Organizers of the Rock ‘n’ Roll marathon and half-marathon made some changes to the route runners will follow in Sunday’s event, but stayed the course on safety and medical preparations despite the deaths last year of two participants.
Last year – the first time the Rock ‘n’ Roll series came to Raleigh – two runners collapsed near the end of the half-marathon and died. An autopsy report indicated Derrick Myers, 35, of Raleigh, likely had an undiagnosed heart problem that made him susceptible to developing a fatal heart rhythm disturbance under the stress of sustained exertion. No autopsy report has been released on Jason Schlosser, 31, of High Point, who also died.
Fellow runners stopped to help each man when he fell, and witnesses reported that emergency medical workers reached each in less than two minutes and began rescue efforts.
Dan Cruz, spokesman for Competitor Group Inc., the San Diego-based media and entertainment company that launched the Rock ‘n’ Roll series in 1998, said a combination of volunteer and paid physicians and emergency response teams will be stationed at one-mile intervals along the 26.2-mile race route, as they were last year.
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“Our goal is to make the race course the safest place to be in the community on Sunday morning,” Cruz said. As it does in other cities, he said, Rock ‘n’ Roll hires off-duty medical crews to work the race so that if there is an emergency, resources are not stripped from other parts of the city where they might be needed.
Brandon Jackson, medical manager for the event, said organizers at a command center will monitor emergency calls and can dispatch additional help to any point along the race route as needed.
Researchers say that running as part of a regular fitness program helps reduce the likelihood of a heart attack overall, but that it can increase the likelihood during the run itself. Studies of runner deaths during marathons and half-marathons have found that while the deaths are highly publicized, they are extremely rare. One report, published in The New England Journal of Medicine in 2012, found the rate of sudden death during such events in the U.S. from 2000 to 2010 was 1 per 259,000 participants.
At least 12 of those have happened since 2005 at Rock ‘n’ Roll races, which are wildly popular.
While the Raleigh half-marathon route is essentially unchanged from last year, marathoners will be redirected from the Reedy Creed and Edward Mill roads section because of complaints about too many hills in the 2014 race. As a bonus, Cruz said, the new route is even more scenic than the first year’s.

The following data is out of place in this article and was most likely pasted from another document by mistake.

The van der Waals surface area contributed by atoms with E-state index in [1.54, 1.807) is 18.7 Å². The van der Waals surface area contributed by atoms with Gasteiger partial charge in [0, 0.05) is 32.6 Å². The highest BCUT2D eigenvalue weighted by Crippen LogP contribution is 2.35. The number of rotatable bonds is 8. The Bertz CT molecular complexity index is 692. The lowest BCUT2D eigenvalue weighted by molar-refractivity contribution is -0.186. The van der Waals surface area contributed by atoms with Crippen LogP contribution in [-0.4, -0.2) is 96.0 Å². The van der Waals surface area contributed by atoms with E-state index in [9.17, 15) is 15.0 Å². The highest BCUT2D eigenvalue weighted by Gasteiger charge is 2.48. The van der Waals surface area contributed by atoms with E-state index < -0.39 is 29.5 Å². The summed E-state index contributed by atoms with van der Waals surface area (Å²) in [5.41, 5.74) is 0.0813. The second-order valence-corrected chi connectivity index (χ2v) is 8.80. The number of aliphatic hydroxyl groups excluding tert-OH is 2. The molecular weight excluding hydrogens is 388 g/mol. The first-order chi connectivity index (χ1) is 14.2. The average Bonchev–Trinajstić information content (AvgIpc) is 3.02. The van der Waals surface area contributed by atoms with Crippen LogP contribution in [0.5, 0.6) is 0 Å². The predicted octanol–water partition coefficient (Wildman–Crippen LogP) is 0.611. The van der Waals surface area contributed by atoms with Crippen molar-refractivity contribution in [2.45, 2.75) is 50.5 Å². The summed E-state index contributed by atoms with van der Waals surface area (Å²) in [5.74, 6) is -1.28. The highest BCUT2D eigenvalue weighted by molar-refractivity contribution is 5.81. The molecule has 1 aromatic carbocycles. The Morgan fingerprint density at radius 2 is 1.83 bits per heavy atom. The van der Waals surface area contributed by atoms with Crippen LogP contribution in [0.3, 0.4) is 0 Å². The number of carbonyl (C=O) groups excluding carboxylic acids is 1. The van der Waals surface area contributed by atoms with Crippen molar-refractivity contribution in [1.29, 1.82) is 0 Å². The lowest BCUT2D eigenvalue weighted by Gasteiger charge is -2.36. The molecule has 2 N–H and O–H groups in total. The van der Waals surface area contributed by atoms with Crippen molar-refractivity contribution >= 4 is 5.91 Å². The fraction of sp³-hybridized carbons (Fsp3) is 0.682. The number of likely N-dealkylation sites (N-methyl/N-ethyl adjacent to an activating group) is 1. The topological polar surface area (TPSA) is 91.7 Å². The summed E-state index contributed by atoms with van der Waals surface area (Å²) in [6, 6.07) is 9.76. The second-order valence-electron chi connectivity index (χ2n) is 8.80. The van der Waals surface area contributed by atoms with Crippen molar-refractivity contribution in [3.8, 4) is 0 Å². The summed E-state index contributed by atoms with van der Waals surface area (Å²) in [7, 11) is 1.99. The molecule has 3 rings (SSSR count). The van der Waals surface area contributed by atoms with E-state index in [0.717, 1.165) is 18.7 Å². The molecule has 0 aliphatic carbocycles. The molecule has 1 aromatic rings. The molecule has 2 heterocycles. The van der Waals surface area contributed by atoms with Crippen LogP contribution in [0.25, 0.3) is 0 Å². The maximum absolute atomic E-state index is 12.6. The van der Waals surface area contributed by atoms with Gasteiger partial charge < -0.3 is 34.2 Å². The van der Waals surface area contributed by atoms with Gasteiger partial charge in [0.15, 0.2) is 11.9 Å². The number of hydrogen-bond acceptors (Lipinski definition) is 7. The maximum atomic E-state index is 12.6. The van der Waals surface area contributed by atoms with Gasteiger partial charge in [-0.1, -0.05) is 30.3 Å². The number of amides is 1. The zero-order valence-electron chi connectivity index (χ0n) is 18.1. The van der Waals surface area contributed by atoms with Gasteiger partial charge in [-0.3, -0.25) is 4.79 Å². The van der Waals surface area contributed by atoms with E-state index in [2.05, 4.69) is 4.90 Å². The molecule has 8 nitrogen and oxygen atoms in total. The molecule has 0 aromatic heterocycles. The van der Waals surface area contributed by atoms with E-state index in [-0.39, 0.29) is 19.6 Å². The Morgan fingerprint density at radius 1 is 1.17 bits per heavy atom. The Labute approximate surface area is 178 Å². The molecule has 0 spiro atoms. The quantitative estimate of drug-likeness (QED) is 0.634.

“We’ve really put together a postcard route that shows off Raleigh in the best possible way,” Cruz said. Highlights include the Governor’s Mansion and the Oakwood neighborhood near downtown, the globe at the Museum of Natural History, the Meredith College Campus, N.C. State University’s Centennial Campus and Lake Johnson.
Organizers had hoped to draw at least 7,500 runners for the 2014 race, and some 12,500 registered. This year, about 8,500 had signed up by the end of the week.
Scott Dupree, executive director of the Greater Raleigh Sports Alliance, who helped bring the race to town, said it’s normal to see large numbers for the first year of an event and then a drop the second year before attendance stabilizes. He said he did not think registration fell because of concerns over the two deaths in 2014, because most runners would see the deaths as a tragic anomaly.
The event is a major tourism draw, with about 60 percent of runners coming from out of town, and most of those renting a motel room for at least one night. Runners are registered for this year’s event from all 50 states and 10 foreign countries, Dupree said.
About 20 percent of participants will be running their first marathon or half-marathon, Cruz said.
As with other races across the country, runners in the Rock ‘n’ Roll event are not screened for medical issues, though when they register, they are asked to provide medical information. That’s stored electronically and race staff can get immediate access to it if a runner gets into a medical emergency, Cruz said.
His company has hired medical staff from WakeMed to work at the race, along with Wake County EMS.
Jeffrey Hammerstein, district chief of Wake County EMS, who will be working at the race, said medical teams will be at aid stations along the route. There also will be teams with ambulances, and teams on foot, bike and in motorized carts.
Hammerstein said he knows of no changes in cardiac care protocols over the past year that would apply to the kind of catastrophic events the two runners are believed to have experienced during last year’s race. The best way to prevent such deaths, he said, may be for runners to respect their limits.
“There are the obvious things, preparing yourself through training, and hydrating,” he said. “But more than anything, I would say listen to your body. We know ourselves very well. If your body is telling you you’re overdoing, you’ve gotta listen. Maybe slow your pace, or slow to a walk, or sit down.
“But if your body is telling you you’re not going to make it, listen before it goes any further.”